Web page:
[I]Trucks transporting bodies park next to a truck (L) in which more than 70 bodies were found at a
customs building with refrigeration facilities in the village of Nickelsdorf, Austria, Aug. 28, 2015.[/I]
Austrian officials say they have arrested three people connected to the discovery of 71 bodies of migrants found in a truck trailer on an Austrian highway near the border with Hungary.
Officials said early Friday that two of those arrested are Bulgarian, while the third has Hungarian identity papers.
Austrian police also say their initial estimate of the number of dead was too low. On Thursday they announced 20 to 50 victims had been found; on Friday the number was raised to 71. The victims - 59 men, eight women, and four children - are believed to have suffocated in the refrigerated truck.
The chief of police of Austria＇s Burgenland province, where the bodies were found, said a Syrian travel document was found among the bodies, suggesting that at least some of the victims were fleeing the civil war in Syria.
Thursday＇s discovery of the bodies came as western Balkan leaders met in Vienna to discuss ways to stem Europe＇s worst migration crisis since World War II. German Chancellor Angela Merkel was among leaders attending the summit.
Merkel called the discovery a warning to Europe to come to grips with the migrant crisis, which this year has reached an intensity not seen since World War II.
Serbia and Macedonia have become major transit countries for tens of thousands of migrants trying to reach European Union countries.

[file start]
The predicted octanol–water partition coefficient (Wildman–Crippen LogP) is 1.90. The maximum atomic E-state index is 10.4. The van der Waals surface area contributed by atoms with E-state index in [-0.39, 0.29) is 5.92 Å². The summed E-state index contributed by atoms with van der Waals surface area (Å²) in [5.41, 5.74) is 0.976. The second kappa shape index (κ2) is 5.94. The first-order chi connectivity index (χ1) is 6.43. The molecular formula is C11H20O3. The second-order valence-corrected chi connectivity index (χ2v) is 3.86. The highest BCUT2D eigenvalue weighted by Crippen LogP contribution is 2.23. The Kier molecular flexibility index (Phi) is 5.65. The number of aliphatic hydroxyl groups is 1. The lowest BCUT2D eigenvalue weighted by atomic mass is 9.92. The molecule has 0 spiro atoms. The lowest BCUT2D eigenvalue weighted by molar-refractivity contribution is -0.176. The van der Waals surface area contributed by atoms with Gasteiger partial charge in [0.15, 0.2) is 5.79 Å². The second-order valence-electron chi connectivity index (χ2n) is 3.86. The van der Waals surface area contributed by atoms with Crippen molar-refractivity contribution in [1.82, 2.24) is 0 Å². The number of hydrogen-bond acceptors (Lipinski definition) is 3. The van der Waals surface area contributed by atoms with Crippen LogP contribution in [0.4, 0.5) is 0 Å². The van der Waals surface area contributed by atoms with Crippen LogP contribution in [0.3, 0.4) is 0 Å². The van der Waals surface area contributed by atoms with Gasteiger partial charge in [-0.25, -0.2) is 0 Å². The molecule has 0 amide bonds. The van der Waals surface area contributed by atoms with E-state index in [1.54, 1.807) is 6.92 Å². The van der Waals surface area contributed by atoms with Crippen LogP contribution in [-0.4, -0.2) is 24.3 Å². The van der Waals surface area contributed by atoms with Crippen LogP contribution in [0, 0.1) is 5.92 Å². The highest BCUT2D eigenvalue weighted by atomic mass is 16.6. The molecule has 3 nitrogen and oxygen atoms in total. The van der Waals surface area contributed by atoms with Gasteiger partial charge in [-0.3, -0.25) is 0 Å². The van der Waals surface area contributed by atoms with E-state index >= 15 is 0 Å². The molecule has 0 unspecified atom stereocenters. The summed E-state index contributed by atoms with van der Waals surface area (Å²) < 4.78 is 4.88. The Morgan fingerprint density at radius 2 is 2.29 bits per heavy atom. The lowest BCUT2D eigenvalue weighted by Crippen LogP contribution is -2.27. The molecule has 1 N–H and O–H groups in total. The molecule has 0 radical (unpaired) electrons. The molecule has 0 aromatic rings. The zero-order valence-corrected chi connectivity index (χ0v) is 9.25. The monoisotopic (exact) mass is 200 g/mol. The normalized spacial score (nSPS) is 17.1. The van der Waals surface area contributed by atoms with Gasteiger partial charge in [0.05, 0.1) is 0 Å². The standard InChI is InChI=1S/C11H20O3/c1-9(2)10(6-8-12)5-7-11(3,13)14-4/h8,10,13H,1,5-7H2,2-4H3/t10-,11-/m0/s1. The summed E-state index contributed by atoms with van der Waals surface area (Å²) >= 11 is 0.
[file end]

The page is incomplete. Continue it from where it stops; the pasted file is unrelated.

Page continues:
EU members Greece and Italy, and non-EU Balkan countries such as Macedonia and Serbia, are dealing with much of the initial refugee burden through sea and land routes. But many of the migrants are destined for Western European countries, among them Germany and Austria.
Austrian Foreign Minister Sebastian Kurz suggested a five-point plan Thursday that foresees establishing safe havens in the region where those seeking asylum in the EU could be processed and — if they qualify — be given safe passage to Europe.
Kurz spoke on the sidelines of the conference that is primarily focused on ways of getting a grip on the migrant influx that threatens to overwhelm some countries while leaving others relatively unaffected.
Beyond safe havens, to be protected by troops acting under a U.N. mandate, the Austrian plan to be submitted to EU decision makers foresees increased controls on Europe＇s outer borders and coordinated action against human smuggling.
The U.N. refugee agency is calling on all governments to respond compassionately to the human tide of people who have been displaced from their homelands and are now seeking safety.
More than 250,000 migrants have crossed the Mediterranean to Europe this year, according to the International Organization for Migration.
Nearly 2,400 people have died making the journey.
Last week, Macedonia, which currently is dealing with 3,000 migrants arriving every day from EU member Greece, declared a state of emergency.